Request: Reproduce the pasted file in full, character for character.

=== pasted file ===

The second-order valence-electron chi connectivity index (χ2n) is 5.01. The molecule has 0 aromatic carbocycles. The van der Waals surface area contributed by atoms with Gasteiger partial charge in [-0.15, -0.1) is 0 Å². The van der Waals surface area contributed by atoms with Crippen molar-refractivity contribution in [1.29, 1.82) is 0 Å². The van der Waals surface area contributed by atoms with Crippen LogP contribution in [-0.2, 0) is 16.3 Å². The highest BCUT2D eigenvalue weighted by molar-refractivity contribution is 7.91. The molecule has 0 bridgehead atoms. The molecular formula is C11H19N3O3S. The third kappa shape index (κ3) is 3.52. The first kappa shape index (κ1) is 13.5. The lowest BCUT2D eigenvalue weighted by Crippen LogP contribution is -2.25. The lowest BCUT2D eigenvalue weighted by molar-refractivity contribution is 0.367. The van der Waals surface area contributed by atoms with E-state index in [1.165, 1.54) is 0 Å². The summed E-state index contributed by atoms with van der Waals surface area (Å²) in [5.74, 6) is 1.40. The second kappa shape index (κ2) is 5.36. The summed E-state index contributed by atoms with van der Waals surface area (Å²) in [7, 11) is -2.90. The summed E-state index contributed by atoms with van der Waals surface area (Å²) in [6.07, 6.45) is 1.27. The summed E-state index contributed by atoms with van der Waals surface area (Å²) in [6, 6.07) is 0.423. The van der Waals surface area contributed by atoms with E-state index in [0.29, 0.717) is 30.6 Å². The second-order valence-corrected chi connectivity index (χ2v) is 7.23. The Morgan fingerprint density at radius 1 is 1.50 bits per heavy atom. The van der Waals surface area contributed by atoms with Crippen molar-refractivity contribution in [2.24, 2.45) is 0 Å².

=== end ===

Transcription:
The second-order valence-electron chi connectivity index (χ2n) is 5.01. The molecule has 0 aromatic carbocycles. The van der Waals surface area contributed by atoms with Gasteiger partial charge in [-0.15, -0.1) is 0 Å². The van der Waals surface area contributed by atoms with Crippen molar-refractivity contribution in [1.29, 1.82) is 0 Å². The van der Waals surface area contributed by atoms with Crippen LogP contribution in [-0.2, 0) is 16.3 Å². The highest BCUT2D eigenvalue weighted by molar-refractivity contribution is 7.91. The molecule has 0 bridgehead atoms. The molecular formula is C11H19N3O3S. The third kappa shape index (κ3) is 3.52. The first kappa shape index (κ1) is 13.5. The lowest BCUT2D eigenvalue weighted by Crippen LogP contribution is -2.25. The lowest BCUT2D eigenvalue weighted by molar-refractivity contribution is 0.367. The van der Waals surface area contributed by atoms with E-state index in [1.165, 1.54) is 0 Å². The summed E-state index contributed by atoms with van der Waals surface area (Å²) in [5.74, 6) is 1.40. The second kappa shape index (κ2) is 5.36. The summed E-state index contributed by atoms with van der Waals surface area (Å²) in [7, 11) is -2.90. The summed E-state index contributed by atoms with van der Waals surface area (Å²) in [6.07, 6.45) is 1.27. The summed E-state index contributed by atoms with van der Waals surface area (Å²) in [6, 6.07) is 0.423. The van der Waals surface area contributed by atoms with E-state index in [0.29, 0.717) is 30.6 Å². The second-order valence-corrected chi connectivity index (χ2v) is 7.23. The Morgan fingerprint density at radius 1 is 1.50 bits per heavy atom. The van der Waals surface area contributed by atoms with Crippen molar-refractivity contribution in [2.24, 2.45) is 0 Å².